Mr. Lear will document the history of the 75-acre Fort Ontario Military Reservation during the 18 months it served as the only camp in the United States for victims of the Holocaust during World War II. The Fort Ontario lecture is one of many International Holocaust Remembrance Day events occurring worldwide. International Holocaust Remembrance Day was established by the United Nations as a Memorial Day for victims of the Holocaust; it is observed annually on January 27th, the day in 1945 when Soviet troops liberated Auschwitz-Birkenau, the largest Nazi death camp of the war.
During the lecture, Lear will also explore President Franklin D. Roosevelt’s reasons for choosing Fort Ontario and the War Relocation Board’s (WRB) goals and objectives in creating the refugee camp. Lear will also speak on who, how, and why refugees were chosen to come to Fort Ontario, and what restrictions and conditions they lived under during the administration of the camp by the War Relocation Authority (WRA). He will also provide insights into everyday life and operations in the camp, and discuss myths and realities of community-shelter relations. Lear will compare similarities and differences between Fort Ontario and WRA camps for Japanese-Americans in the western U.S., and camps for Japanese-Canadians and Resident Aliens in the U.S. and Canada. He will also outline events and circumstances leading to President Harry S. Truman’s decision to close the camp and allow refugees to stay in the United States.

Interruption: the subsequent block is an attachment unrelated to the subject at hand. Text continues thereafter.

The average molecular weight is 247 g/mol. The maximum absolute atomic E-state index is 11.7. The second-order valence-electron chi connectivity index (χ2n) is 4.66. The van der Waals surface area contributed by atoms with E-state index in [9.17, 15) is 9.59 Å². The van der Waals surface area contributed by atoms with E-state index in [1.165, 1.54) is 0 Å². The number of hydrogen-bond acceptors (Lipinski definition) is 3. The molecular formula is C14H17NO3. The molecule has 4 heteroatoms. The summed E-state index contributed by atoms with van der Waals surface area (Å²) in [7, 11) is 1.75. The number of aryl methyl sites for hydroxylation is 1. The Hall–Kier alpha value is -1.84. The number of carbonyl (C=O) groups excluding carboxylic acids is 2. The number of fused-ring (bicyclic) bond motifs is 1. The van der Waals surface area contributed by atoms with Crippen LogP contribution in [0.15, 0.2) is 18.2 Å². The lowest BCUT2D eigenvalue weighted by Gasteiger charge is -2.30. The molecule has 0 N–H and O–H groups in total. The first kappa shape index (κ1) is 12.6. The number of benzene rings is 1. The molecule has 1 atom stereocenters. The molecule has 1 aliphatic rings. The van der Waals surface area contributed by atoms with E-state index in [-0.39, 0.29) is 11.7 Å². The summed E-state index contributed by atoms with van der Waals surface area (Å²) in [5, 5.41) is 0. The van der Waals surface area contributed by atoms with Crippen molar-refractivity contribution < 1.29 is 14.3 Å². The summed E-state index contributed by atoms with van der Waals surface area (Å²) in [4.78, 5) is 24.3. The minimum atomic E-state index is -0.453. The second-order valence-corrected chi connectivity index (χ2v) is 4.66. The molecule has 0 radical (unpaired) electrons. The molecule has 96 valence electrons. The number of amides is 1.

For more information on the January 27th program contact Paul Lear at (315) 343-4711, or [[email protected]]. To learn more about the history of Fort Ontario as a refugee shelter visit [www.SafeHavenMuseum.com]. For information on the fort’s 263 year history, special events, and activities visit [www.historicfortontario.com] [www.nysparks.com] or Facebook.